at PageID 57, 59, 61, 63, 65, 66.)
Court announced the legal standards for evaluating claims in
an inmate's complaint in the prior order of dismissal
(ECF No. 7 at PageID 46-48) and will not reiterate them here.
Plaintiff's Amended Complaint Fails to State a Claim
Against Any Defendant in His or Her Official
again seeks to sue the Defendants in their official
capacities. Plaintiff alleges that each Defendant except
District Attorney General Weirich is an employee of Shelby
County. As noted in the Court's previous order, those
claims are construed as against Shelby County. (ECF No. 7 at
PageID 48.) For the same reasons discussed before, Plaintiff
fails to state a claim against any Shelby County Defendant in
his or her official capacity. (Id. at PageID 48-49.)
The Court therefore DISMISSES his claims against these
Defendants in their official capacities.
State of Tennessee
also seeks damages against District Attorney General Weirich
in her official capacity. As a District Attorney General,
Defendant Weirich is an employee of the State of Tennessee,
not Shelby County. See White v. Swafford v. Gerbitz,
860 F.2d 661, 663 n.2 (6th Cir. 1988) (noting that district
attorneys general and their assistants “prosecute suits
on behalf of the state, Tenn. Code Ann. § 8-7-103, and
receive an annual salary payable out of the state treasury,
Tenn. Code Ann. §§ 8-7-105 and 8-7-201” and
are thus employees of the State of Tennessee); see also
Hembree v. Office of the Dist. Attorney Gen. for the 13th
Judicial Dist. of Tenn., No. 2:18-cv-00097, 2019 WL
1437913, at *2 (M.D. Tenn. Apr. 1, 2019). Claims against her
in her official capacity are therefore construed as against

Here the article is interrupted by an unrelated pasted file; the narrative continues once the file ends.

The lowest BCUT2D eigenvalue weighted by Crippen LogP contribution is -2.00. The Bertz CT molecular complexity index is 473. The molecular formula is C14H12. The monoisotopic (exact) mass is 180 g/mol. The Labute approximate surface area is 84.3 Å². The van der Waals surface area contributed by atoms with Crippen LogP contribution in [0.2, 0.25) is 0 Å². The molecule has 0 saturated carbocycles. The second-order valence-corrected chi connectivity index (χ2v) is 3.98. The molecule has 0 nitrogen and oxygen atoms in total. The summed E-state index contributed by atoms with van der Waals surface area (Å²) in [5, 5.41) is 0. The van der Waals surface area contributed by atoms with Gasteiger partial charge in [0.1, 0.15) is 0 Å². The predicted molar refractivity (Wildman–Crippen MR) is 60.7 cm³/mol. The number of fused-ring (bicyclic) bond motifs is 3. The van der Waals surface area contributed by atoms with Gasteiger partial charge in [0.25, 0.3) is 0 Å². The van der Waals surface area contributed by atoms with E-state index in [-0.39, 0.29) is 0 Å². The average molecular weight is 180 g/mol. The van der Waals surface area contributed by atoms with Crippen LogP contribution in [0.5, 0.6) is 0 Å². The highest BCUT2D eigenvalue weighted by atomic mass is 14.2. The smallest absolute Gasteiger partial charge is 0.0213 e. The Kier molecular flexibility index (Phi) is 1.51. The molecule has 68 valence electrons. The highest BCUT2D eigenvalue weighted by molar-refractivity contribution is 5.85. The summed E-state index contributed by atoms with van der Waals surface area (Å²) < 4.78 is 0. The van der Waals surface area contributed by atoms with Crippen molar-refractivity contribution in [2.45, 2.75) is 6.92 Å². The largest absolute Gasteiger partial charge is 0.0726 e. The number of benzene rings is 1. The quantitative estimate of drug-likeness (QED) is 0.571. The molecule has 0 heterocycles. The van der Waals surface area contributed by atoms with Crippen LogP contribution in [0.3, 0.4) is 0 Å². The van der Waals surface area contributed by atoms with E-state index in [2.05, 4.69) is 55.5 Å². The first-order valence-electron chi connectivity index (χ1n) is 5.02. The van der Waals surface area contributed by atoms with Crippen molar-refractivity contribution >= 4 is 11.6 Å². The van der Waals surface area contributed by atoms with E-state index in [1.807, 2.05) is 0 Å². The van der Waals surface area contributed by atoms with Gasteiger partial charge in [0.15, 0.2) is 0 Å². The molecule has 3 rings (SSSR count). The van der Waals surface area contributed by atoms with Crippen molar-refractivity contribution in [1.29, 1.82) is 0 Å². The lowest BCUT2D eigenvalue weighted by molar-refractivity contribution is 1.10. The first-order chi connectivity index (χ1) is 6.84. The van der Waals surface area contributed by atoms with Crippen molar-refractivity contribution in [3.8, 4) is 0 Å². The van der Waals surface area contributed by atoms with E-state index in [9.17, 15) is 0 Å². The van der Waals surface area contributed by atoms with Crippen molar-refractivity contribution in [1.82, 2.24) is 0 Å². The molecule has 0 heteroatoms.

the State of Tennessee. See Will v. Mich. Dep't of
State Police, 491 U.S. 58, 71 (1989).
Plaintiff does not state a valid claim against the State of
Tennessee. The Eleventh Amendment to the United States
Constitution says that “[t]he Judicial power of the
United States shall not be construed to extend to any suit in
law or equity, commenced or prosecuted against one of the
United States by Citizens of another State, or by Citizens or
Subjects of any Foreign State.” U.S. Const. amend. XI.
Courts have interpreted the Eleventh Amendment to prohibit
citizens from suing their own states in federal court unless
the state first waives its sovereign immunity. Welch v.
Tex. Dep't of Highways & Pub. Transp., 483 U.S.
468, 472 (1987); Pennhurst State Sch. & Hosp. v.
Halderman, 465 U.S. 89, 100 (1984); see also Va.
Office for Protection & Advocacy v. Stewart, 131
S.Ct. 1632, 1638 (2011) (“A State may waive its
sovereign immunity at its pleasure, and in some circumstances
Congress may abrogate it by appropriate legislation. But
absent waiver or valid abrogation, federal courts may not
entertain a private person's suit against a State.”
has not waived its sovereign immunity. See Tenn.
Code Ann. § 20-13-102(a). Moreover, a state is not a
person under 42 U.S.C. § 1983. Lapides v. Bd. of
Regents of the Univ. Sys. of Ga., 535 U.S. 613, 617
(2002); Will v. Mich. Dep't of State Police, 491
U.S. 58, 71 (1989).
Court DISMISSES Plaintiff's claims against District
Attorney General Weirich in her official capacity.
Plaintiff's Amended Complaint Sufficiently States a Claim
Against Jailers Hurtado, Bass, and ...